Identify maple, ash, oak, and more with easy-to-learn visual techniques.
In this friendly and approachable field guide, writer and avid hiker Mark Mikolas shares a unique approach for year-round tree identification. His method, which centers on the northeastern United States where 20 species make up the majority of trees, will prepare readers to recognize trees at a glance, even in winter when leaves and flowers are not present. Mikolas’s secret is to focus on the key characteristics of each tree—black cherry bark looks like burnt potato chips; beech and oak trees keep their leaves in winter; spruce needles are pointed while balsam fir needles are soft and rounded at the ends. Some trees can even be identified by scent. Location maps for each of the 40 species covered and more than 400 photographs illustrating key characteristics make the trees easy to identify. Mikolas also explains how to differentiate between similar and commonly confused trees, such as red maple and sugar maple.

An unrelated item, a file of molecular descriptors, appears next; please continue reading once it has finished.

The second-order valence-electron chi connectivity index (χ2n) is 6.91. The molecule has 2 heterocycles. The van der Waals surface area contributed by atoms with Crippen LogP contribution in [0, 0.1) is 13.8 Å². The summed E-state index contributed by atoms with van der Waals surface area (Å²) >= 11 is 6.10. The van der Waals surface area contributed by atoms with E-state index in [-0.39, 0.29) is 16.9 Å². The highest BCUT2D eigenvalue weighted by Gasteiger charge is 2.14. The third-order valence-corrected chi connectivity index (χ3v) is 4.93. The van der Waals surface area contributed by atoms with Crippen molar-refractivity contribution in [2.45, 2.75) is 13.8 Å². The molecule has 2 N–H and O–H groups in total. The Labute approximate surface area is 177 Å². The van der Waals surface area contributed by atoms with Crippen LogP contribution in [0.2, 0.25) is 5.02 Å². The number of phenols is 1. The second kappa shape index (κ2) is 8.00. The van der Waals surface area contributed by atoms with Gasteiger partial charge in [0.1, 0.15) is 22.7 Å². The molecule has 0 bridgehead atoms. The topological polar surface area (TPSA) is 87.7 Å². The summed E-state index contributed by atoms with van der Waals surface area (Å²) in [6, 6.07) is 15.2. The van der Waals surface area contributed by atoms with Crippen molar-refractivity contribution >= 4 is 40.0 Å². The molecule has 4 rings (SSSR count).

A Beginner’s Guide to Recognizing Trees of the Northeast is a book to keep close at hand wherever trees grow.
About the Author
Mark Mikolas, author of Nature Walks in Southern Vermont, lives and guides hikes in Brattleboro, VT. His writing has appeared in the Old Farmer’s Almanac, Country Journal, and Mother Earth News.